</cfloop>

      <cfset arguments.string = reReplaceNoCase(arguments.string, "\b#newword#\b", arguments.replaceWith, "all")>
   </cfloop>
   
   <cfreturn arguments.string>
</cffunction>

<cfsavecontent variable="test">
This is a test of the National Word System. I'm going to talk about Apple. Then I'm going to mention Microsoft.
I am then going to mention John Kerry. John Kerry is Kerrylicious. When I'm all done, we will have a great time.
I voted for K E R R Y!.
</cfsavecontent>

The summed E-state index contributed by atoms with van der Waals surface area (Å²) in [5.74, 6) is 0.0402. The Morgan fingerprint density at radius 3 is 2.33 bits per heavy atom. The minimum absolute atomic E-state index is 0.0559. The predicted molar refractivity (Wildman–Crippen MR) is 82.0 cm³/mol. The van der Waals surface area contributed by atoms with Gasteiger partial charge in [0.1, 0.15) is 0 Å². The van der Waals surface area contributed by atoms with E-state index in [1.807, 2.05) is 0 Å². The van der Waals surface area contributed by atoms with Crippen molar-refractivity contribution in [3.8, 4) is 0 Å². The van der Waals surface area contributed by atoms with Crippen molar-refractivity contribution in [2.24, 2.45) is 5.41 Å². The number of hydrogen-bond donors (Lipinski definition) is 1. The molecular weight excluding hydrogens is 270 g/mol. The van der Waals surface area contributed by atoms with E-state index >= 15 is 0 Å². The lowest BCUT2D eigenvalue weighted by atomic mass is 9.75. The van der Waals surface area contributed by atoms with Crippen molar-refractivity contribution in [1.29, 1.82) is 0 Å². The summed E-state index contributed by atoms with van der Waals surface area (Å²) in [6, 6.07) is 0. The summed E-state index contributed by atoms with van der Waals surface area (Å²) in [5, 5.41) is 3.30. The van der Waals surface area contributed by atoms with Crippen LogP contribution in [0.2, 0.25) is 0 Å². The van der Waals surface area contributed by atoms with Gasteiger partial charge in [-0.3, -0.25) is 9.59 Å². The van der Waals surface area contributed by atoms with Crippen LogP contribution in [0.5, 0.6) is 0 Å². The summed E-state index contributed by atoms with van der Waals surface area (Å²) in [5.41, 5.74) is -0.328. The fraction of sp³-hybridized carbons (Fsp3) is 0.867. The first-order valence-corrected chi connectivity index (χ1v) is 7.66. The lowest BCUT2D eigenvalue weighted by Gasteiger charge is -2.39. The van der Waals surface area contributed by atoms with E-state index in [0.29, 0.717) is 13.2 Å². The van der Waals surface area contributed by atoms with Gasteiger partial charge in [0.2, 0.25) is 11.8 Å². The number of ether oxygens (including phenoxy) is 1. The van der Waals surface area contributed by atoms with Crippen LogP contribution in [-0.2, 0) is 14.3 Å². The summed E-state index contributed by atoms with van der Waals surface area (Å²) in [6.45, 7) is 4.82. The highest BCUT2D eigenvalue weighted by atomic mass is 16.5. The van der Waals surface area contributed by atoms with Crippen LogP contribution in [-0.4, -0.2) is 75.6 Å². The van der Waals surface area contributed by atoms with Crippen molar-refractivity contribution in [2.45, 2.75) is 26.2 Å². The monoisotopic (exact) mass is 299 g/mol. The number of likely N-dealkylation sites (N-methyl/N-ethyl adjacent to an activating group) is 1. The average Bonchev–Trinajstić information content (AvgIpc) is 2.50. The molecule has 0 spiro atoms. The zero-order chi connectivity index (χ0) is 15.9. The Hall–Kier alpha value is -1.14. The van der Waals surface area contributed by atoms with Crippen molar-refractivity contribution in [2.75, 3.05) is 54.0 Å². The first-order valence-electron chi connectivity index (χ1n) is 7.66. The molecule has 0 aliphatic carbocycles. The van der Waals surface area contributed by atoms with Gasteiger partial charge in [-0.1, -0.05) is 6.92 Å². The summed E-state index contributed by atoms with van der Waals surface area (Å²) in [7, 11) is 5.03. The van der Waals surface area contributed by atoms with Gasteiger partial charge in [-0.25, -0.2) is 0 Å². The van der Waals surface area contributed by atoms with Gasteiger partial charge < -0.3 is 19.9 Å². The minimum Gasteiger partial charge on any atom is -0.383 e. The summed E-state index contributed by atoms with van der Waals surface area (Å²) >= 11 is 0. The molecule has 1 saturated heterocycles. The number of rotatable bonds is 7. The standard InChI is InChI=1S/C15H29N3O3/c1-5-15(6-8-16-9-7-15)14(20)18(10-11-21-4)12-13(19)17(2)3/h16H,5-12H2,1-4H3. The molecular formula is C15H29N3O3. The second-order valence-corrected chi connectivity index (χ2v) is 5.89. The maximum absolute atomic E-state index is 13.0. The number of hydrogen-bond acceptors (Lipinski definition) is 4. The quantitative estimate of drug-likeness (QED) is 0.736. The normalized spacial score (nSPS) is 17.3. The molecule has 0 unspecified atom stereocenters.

<cfoutput>#sanitizeString(test)#</cfoutput>

<hr>

<cfoutput>#sanitizeString2(test)#</cfoutput>

<hr>

<cfoutput>#sanitizeString3(test)#</cfoutput>
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About Raymond Camden

Raymond is a developer advocate. He focuses on JavaScript, serverless and enterprise cat demos. If you like this article, please consider visiting my Amazon Wishlist or donating via PayPal to show your support. You can even buy me a coffee!